There is a current of 1.2 amps in a
coaxial cable whose outer radius is five times its inner radius. The copper in the coaxial cable has
a magnetic permeability 𝜇 equals 1.26 times 10 to the negative sixth henrys per
meter. What is the magnetic field energy
stored in a 3.0-meter length of the cable?
If we look at a cross-section of
our coaxial cable, we’re told that the inner radius, the radius of the inner
conducting core, is one-fifth as large as the outer radius of the cable. We know that a coaxial cable works
by having current move in one direction in the central core and then looping back to
move in the opposite direction in the outer conductor.
If we looked at this cross-section
end on, we would see current coming out of the page towards us in the core and
moving away from us into the page at the outer conductor. When it comes to the magnetic field
produced by a coaxial cable, that field is equal to zero inside the conducting
core. And it’s also equal to zero outside
the cable. The only place the magnetic field
is nonzero is in between the central conducting core and the outer conductor. It’s the energy of that field in a
3.0-meter length of the wire carrying 1.2 amps of current with a given magnetic
permeability that we want to calculate.
Energy stored within a magnetic
field, we’ve called it 𝐸 sub 𝐵, can be thought of as energy due to induction, 𝐸
sub 𝐿. In particular, the energy in a
magnetic field is equal to one-half the self-induction coefficient of the object
creating the field, multiplied by the current running through that object
squared. This equation tells us that if we
wanna calculate the energy stored in the magnetic field, and we do, then we’ll need
to solve for the self-induction coefficient of this coaxial cable.
Remember that the self-induction of
an object is its capacity for a changing magnetic field within itself to induce a
changing current. Or put another way, given a
time-varying magnetic field within an object, how likely is that field to induce an
EMF in the object? For a coaxial cable like the one we
have here, there’s a mathematical relationship for the self-induction coefficient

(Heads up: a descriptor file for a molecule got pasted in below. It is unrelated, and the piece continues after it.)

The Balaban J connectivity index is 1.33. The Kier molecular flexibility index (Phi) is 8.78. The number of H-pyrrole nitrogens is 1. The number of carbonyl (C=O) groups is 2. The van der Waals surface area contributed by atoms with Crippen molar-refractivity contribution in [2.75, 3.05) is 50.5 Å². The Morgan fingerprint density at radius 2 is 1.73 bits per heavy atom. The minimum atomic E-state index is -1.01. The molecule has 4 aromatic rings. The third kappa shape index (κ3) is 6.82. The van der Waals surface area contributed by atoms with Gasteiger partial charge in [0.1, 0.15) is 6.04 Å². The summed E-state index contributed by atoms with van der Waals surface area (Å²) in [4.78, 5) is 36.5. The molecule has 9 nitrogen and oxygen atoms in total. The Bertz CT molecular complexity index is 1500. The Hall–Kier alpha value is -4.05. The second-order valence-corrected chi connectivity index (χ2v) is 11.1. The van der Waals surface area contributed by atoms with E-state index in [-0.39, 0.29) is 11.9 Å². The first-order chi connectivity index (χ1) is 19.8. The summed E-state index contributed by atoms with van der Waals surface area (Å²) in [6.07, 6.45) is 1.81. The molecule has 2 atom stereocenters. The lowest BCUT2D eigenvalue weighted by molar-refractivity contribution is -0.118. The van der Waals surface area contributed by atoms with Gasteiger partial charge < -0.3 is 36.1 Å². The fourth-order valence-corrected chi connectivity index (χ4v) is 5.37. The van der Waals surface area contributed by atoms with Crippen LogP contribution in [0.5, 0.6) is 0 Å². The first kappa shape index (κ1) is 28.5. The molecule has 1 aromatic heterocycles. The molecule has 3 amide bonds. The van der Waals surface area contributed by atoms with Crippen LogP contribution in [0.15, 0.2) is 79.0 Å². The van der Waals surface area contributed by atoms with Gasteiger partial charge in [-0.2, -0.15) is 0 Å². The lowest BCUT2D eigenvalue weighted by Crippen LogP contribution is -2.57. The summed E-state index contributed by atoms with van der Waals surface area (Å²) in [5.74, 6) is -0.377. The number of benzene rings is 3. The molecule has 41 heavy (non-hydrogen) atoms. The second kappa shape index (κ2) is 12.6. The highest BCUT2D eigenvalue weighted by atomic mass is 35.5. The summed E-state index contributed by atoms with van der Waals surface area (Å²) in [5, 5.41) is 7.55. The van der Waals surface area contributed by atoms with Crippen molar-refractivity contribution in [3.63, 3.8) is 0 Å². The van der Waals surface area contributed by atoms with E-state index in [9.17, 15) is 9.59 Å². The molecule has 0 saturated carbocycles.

𝐿. For a coaxial cable, that
self-induction coefficient is equal to the magnetic permeability of the cable
multiplied by its length divided by two 𝜋, all multiplied by the natural logarithm
of the outer radius of the cable divided by its inner radius.
Now in our case, we’re told that
the length of the coaxial cable we’ll work with is 3.0 meters long and that its
magnetic permeability is 1.26 times 10 to the negative sixth henrys per meter. And we’re also told that the outer
radius of the coaxial cable divided by the inner radius is equal to five. That is, the outer radius is five
times the inner radius. All this means that we can write
the self-induction coefficient 𝐿 of our coaxial cable as 1.26 times 10 to the
negative sixth henrys per meter multiplied by 3.0 meters divided by two 𝜋, all
multiplied by the natural logarithm of five.
Before we calculate this value,
recall that it’s not our final answer. Our final answer will be the
magnetic field energy stored in this cable. If we take the self-induction
coefficient and multiply that by one-half and then multiplied that by the current in
the coaxial cable squared, then we’ll have the value we want, the magnetic field
energy. So rather than making two
calculations, we’ll take our expression for self-induction coefficient 𝐿 and insert
it into this equation for the magnetic field energy. Note that we’ve used the value of
1.2 amps for our current.
When we calculate this expression
for a magnetic field energy, to two significant figures, we find a result of 7.0
times 10 to the negative seventh joules. That’s how much energy is stored in
the magnetic field of a 3.0-meter length of this cable.